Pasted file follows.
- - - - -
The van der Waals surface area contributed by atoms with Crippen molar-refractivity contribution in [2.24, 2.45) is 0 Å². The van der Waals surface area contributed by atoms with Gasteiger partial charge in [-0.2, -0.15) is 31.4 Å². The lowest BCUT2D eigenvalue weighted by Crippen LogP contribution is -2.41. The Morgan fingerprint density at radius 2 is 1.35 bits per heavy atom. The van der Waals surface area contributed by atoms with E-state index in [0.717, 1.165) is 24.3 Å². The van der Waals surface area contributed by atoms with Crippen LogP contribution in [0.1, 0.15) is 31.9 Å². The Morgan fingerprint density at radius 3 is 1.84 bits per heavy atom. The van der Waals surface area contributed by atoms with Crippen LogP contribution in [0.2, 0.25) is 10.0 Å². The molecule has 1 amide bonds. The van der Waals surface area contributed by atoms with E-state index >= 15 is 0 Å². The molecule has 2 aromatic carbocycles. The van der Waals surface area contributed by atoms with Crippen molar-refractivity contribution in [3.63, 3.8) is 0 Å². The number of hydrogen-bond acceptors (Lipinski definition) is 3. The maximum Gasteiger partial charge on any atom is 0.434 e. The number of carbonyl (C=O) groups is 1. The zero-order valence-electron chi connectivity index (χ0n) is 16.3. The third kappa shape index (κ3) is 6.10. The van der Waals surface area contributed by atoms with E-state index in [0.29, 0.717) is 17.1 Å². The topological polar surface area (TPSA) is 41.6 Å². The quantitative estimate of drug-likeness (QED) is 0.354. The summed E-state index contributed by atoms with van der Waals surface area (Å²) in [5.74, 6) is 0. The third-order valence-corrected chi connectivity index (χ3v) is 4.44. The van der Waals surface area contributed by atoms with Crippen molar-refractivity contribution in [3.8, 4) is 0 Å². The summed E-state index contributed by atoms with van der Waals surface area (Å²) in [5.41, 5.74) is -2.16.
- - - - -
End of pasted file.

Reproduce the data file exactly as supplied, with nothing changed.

The van der Waals surface area contributed by atoms with Crippen molar-refractivity contribution in [2.24, 2.45) is 0 Å². The van der Waals surface area contributed by atoms with Gasteiger partial charge in [-0.2, -0.15) is 31.4 Å². The lowest BCUT2D eigenvalue weighted by Crippen LogP contribution is -2.41. The Morgan fingerprint density at radius 2 is 1.35 bits per heavy atom. The van der Waals surface area contributed by atoms with E-state index in [0.717, 1.165) is 24.3 Å². The van der Waals surface area contributed by atoms with Crippen LogP contribution in [0.1, 0.15) is 31.9 Å². The Morgan fingerprint density at radius 3 is 1.84 bits per heavy atom. The van der Waals surface area contributed by atoms with Crippen LogP contribution in [0.2, 0.25) is 10.0 Å². The molecule has 1 amide bonds. The van der Waals surface area contributed by atoms with E-state index >= 15 is 0 Å². The molecule has 2 aromatic carbocycles. The van der Waals surface area contributed by atoms with Crippen molar-refractivity contribution in [3.63, 3.8) is 0 Å². The number of hydrogen-bond acceptors (Lipinski definition) is 3. The maximum Gasteiger partial charge on any atom is 0.434 e. The number of carbonyl (C=O) groups is 1. The zero-order valence-electron chi connectivity index (χ0n) is 16.3. The third kappa shape index (κ3) is 6.10. The van der Waals surface area contributed by atoms with E-state index in [0.29, 0.717) is 17.1 Å². The topological polar surface area (TPSA) is 41.6 Å². The quantitative estimate of drug-likeness (QED) is 0.354. The summed E-state index contributed by atoms with van der Waals surface area (Å²) in [5.74, 6) is 0. The third-order valence-corrected chi connectivity index (χ3v) is 4.44. The van der Waals surface area contributed by atoms with Crippen molar-refractivity contribution in [3.8, 4) is 0 Å². The summed E-state index contributed by atoms with van der Waals surface area (Å²) in [5.41, 5.74) is -2.16.